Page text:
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Type: Thesis
Title: Modelling the impact of treatment uncertainties in radiotherapy
Author: Booth, Jeremy T.
Issue Date: 2002
School/Discipline: Department of Physics and Mathematical Physics
Abstract: Uncertainties are inevitably part of the radiotherapy process. Uncertainty in the dose deposited in the tumour exists due to organ motion, patient positioning errors, fluctuations in machine output, delineation of regions of interest, the modality of imaging used, and treatment planning algorithm assumptions among others; there is uncertainty in the dose required to eradicate a tumour due to interpatient variations in patient-specific variables such as their sensitivity to radiation; and there is uncertainty in the dose-volume restraints that limit dose to normal tissue. This thesis involves three major streams of research including investigation of the actual dose delivered to target and normal tissue, the effect of dose uncertainty on radiobiological indices, and techniques to display the dose uncertainty in a treatment planning system. All of the analyses are performed with the dose distribution from a four-field box treatment using 6 MV photons. The treatment fields include uniform margins between the clinical target volume and planning target volume of 0.5 cm, 1.0 cm, and 1.5 cm. The major work is preceded by a thorough literature review on the size of setup and organ motion errors for various organs and setup techniques used in radiotherapy. A Monte Carlo (MC) code was written to simulate both the treatment planning and delivery phases of the radiotherapy treatment. Using MC, the mean and the variation in treatment dose are calculated for both an individual patient and across a population of patients. In particular, the possible discrepancy in tumour position located from a single CT scan and the magnitude of reduction in dose variation following multiple CT scans is investigated. A novel convolution kernel to include multiple pretreatment CT scans in the calculation of mean treatment dose is derived. Variations in dose deposited to prostate and rectal wall are assessed for each of the margins and for various magnitudes of systematic and random error, and penumbra gradients. The linear quadratic model is used to calculate prostate Tumour Control Probability (TCP) incorporating an actual (modelled) delivered prostate dose. The Kallman s-model is used to calculate the normal tissue complication probability (NTCP), incorporating actual (modelled) fraction dose in the deforming rectal wall. The impact of each treatment uncertainty on the variation in the radiobiological index is calculated for the margin sizes.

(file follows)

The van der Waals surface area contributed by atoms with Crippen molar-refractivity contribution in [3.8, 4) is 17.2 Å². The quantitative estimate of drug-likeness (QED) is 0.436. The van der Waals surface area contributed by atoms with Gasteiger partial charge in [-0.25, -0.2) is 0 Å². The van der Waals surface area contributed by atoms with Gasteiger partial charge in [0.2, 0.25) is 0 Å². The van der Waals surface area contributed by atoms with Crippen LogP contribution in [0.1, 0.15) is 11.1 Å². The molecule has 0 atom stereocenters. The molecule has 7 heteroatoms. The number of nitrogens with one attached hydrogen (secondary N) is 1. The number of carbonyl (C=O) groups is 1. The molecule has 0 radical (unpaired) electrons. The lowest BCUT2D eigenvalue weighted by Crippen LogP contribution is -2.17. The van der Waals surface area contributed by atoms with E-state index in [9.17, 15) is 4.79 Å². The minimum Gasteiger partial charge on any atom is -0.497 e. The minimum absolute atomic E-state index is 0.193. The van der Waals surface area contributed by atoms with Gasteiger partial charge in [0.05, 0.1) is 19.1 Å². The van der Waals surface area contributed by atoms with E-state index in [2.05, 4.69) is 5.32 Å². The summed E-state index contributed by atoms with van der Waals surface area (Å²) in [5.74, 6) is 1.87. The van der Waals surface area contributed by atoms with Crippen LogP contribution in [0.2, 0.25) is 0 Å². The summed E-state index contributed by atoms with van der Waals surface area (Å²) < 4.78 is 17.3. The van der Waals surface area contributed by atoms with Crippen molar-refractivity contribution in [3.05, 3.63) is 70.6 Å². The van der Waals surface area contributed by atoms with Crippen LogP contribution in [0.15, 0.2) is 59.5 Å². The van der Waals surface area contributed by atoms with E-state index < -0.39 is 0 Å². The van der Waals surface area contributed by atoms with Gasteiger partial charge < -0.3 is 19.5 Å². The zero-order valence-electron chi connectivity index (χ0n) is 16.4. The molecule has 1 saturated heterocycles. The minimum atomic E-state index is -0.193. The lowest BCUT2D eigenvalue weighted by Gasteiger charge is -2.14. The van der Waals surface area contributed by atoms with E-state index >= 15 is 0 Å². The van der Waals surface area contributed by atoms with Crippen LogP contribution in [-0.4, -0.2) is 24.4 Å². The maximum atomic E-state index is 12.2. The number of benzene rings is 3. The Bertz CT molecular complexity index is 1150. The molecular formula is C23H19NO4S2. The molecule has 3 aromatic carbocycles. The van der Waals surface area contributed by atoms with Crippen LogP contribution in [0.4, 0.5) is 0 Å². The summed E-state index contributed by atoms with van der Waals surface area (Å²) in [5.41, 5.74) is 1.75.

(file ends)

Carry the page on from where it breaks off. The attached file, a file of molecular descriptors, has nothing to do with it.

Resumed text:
Advisor: Zavgorodni, Sergei F.
Patterson, John
Dissertation Note: Thesis (Ph.D.)--Department of Physics and Mathematical Physics, 2002.
Keywords: radiotherapy, dose uncertainty, Monte Carlo, dose delivery
Provenance: Copyright material removed from digital thesis. See print copy in University of Adelaide Library for full text
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